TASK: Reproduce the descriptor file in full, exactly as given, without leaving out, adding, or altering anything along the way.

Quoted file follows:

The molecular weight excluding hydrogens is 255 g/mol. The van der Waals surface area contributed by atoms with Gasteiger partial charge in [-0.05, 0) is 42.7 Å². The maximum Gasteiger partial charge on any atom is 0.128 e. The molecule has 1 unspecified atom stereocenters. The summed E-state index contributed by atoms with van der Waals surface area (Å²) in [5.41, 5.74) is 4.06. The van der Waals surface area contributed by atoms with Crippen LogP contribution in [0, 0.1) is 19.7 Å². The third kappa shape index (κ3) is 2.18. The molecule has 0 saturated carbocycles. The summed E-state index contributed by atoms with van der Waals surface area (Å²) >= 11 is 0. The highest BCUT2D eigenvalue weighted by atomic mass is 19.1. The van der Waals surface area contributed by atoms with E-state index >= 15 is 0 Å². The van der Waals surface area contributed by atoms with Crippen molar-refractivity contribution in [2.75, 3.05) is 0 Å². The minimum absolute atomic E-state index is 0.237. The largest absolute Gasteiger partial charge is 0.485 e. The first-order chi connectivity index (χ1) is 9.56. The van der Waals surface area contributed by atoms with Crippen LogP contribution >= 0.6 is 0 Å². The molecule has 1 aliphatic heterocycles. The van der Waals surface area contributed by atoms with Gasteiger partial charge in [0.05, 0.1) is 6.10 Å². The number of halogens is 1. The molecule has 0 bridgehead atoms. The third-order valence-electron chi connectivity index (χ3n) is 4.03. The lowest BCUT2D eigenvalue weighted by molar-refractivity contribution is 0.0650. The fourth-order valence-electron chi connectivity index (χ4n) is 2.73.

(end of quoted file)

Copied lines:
The molecular weight excluding hydrogens is 255 g/mol. The van der Waals surface area contributed by atoms with Gasteiger partial charge in [-0.05, 0) is 42.7 Å². The maximum Gasteiger partial charge on any atom is 0.128 e. The molecule has 1 unspecified atom stereocenters. The summed E-state index contributed by atoms with van der Waals surface area (Å²) in [5.41, 5.74) is 4.06. The van der Waals surface area contributed by atoms with Crippen LogP contribution in [0, 0.1) is 19.7 Å². The third kappa shape index (κ3) is 2.18. The molecule has 0 saturated carbocycles. The summed E-state index contributed by atoms with van der Waals surface area (Å²) >= 11 is 0. The highest BCUT2D eigenvalue weighted by atomic mass is 19.1. The van der Waals surface area contributed by atoms with E-state index >= 15 is 0 Å². The van der Waals surface area contributed by atoms with Crippen molar-refractivity contribution in [2.75, 3.05) is 0 Å². The minimum absolute atomic E-state index is 0.237. The largest absolute Gasteiger partial charge is 0.485 e. The first-order chi connectivity index (χ1) is 9.56. The van der Waals surface area contributed by atoms with Crippen LogP contribution >= 0.6 is 0 Å². The molecule has 1 aliphatic heterocycles. The van der Waals surface area contributed by atoms with Gasteiger partial charge in [0.05, 0.1) is 6.10 Å². The number of halogens is 1. The molecule has 0 bridgehead atoms. The third-order valence-electron chi connectivity index (χ3n) is 4.03. The lowest BCUT2D eigenvalue weighted by molar-refractivity contribution is 0.0650. The fourth-order valence-electron chi connectivity index (χ4n) is 2.73.